THE STORY BEGINS - AVAILABLE NOW!
By Myrna Daniels
Of course I knew who Stix Hooper was. He was the drummer for the very popular group of musicians, The Crusaders. They were traveling all over the world, spreading the good vibes of jazz which was immensely popular. The crowds went crazy for their upbeat, joyous music. It made people get up and move! Each member was able to branch off to do their own pet projects. Today, Hooper produces his own CD’s and travels for work whenever he’s ready. He loves to fish and now lives in an area that provides him with opportunities to do that whenever he wants to. I would call him a very lucky man.
As I write this, the radio has announced that Hugh Hefner, the founder of Playboy Magazine and the Playboy Jazz Festival has just passed away at the age of 91. Hefner loved jazz and promoted it from the start and I remember watching his TV show, which featured many well known jazz musicians. It was very cool for its time and I missed it when it was off the air.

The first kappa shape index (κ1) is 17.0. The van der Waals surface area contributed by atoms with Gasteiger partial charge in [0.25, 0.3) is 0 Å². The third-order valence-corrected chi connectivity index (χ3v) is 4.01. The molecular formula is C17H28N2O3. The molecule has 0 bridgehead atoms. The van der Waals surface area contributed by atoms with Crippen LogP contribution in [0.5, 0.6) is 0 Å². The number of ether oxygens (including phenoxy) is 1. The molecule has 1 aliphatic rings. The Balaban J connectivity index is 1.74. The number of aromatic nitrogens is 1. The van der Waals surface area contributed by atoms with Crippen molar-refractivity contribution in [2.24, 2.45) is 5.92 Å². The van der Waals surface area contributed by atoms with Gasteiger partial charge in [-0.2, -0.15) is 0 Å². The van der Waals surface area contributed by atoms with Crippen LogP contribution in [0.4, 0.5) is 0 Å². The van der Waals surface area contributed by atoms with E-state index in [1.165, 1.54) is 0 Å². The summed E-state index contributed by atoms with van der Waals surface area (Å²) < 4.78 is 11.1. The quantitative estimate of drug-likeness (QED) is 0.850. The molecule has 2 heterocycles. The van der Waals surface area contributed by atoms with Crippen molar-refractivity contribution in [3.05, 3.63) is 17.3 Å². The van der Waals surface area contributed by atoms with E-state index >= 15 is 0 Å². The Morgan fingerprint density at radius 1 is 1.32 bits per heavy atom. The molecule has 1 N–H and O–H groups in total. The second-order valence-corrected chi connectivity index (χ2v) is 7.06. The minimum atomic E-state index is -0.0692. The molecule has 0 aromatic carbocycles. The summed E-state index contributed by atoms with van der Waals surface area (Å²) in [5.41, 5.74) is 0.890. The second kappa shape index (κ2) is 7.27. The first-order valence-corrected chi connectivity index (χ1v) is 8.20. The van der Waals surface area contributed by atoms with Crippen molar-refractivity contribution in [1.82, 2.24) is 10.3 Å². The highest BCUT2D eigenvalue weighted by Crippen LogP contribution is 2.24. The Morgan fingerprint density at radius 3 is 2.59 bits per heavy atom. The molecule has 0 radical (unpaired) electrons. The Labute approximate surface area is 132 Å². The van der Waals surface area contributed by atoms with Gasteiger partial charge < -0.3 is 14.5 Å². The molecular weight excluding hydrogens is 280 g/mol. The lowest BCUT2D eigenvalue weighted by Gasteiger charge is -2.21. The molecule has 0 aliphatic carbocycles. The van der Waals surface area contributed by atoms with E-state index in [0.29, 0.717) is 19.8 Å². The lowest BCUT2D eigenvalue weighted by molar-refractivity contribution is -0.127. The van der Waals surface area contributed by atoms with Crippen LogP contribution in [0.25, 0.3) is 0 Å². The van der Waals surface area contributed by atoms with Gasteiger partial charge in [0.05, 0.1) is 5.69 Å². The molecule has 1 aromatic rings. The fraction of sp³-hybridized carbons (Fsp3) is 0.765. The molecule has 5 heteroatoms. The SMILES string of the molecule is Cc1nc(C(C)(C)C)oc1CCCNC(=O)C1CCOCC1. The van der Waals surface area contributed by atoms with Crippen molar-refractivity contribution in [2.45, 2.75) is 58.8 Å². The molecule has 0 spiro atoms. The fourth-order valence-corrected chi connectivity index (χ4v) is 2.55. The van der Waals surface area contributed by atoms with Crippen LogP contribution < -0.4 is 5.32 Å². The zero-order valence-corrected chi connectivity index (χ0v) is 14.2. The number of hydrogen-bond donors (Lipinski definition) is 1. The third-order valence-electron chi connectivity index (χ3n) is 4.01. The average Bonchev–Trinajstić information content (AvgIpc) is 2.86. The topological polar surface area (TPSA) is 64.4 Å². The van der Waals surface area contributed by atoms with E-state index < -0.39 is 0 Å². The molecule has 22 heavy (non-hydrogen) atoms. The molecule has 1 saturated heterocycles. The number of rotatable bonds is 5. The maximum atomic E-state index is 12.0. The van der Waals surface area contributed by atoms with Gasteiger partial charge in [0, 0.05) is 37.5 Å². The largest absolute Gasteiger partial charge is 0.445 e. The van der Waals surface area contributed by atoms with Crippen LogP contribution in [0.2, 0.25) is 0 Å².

By the time that the Playboy Jazz Festival took place at the Hollywood Bowl I was able to enjoy many jazz performers who were “new to me.” I knew nothing about jazz but I liked it. I liked what it offered, music that could swing like crazy then break your heart with tenderness. It created an experience that was pertinent, instantaneous, inclusive, tender and rowdy.
The Playboy Jazz Festival is the highlight of the year in Los Angeles for jazz fans All the greats have performed there and today it welcomes the newest stars of jazz. It’s a lot of fun for fans and performers alike. I assume that the 2018 festival next summer will honor Hugh Hefner’s dedicated support of jazz.